Like armatures, grids create spatial divisions in the picture plane. They differ from armatures in that the composition is usually unrelated to the divisions. A few artists have used grids to accurately draw or paint a subject. But they are mainly used to transfer drawings to large canvases or panels.
Albrecht Durer, Draughtsman Making a Perspective Drawing of a Reclining Woman, c. 1600, woodcut, 7.7 x 21.4 cm, Metropolitan Museum of Art.
Claude Lorrain, A Study for a Seaport, c. 1640-41, pen and brown ink on cream laid paper, 18.2 x 25.9 cm, The Clark Art Institute, Williamstown, MA.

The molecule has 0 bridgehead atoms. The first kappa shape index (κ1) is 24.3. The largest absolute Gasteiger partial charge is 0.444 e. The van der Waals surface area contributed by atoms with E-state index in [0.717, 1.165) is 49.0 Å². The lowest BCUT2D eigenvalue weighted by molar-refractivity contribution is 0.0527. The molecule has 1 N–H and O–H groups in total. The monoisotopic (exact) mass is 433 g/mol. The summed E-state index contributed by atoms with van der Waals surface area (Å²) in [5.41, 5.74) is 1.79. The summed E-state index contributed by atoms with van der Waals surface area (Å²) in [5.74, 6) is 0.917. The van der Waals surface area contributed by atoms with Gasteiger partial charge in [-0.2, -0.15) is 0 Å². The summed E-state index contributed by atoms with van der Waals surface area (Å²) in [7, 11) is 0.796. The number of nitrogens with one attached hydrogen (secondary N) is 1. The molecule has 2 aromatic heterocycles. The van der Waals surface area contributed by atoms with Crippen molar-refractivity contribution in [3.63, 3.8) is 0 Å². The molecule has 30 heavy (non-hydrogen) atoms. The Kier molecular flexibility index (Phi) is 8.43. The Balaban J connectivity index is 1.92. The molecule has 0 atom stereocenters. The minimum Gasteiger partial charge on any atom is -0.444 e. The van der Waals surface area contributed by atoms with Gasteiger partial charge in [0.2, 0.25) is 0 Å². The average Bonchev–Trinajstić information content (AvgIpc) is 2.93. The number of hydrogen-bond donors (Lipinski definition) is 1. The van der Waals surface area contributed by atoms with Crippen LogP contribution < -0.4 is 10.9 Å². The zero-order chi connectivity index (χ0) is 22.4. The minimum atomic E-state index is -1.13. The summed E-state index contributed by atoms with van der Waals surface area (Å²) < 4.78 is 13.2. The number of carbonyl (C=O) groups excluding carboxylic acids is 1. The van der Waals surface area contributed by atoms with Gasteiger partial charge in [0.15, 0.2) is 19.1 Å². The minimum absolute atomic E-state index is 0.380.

Grids derived from diagonals are scalable, so their primary purpose is to transfer drawings to larger canvases or panels.
Ingres used a grid to draw the temple in The Apotheosis of Homer, below, as well as to establish the vanishing point. In paintings like this, the line between grid and armature is blurred.
Jean-Auguste-Dominique Ingres, The Apotheosis of Homer, 1827, oil on canvas, 386 x 512 cm, Louvre.
In the thirteenth-century Saint Francis Altarpiece by Bonaventura Berlinghieri, below, the armature is a grid of squares. Grid armatures facilitate the inclusion of small pictures that depict important events in a person's life.
Bonaventura Berlinghieri, Saint Francis of Assissi, 1235, tempera on wood panel, 160 x 123 cm, Church of San Francesco, Pescia, Italy.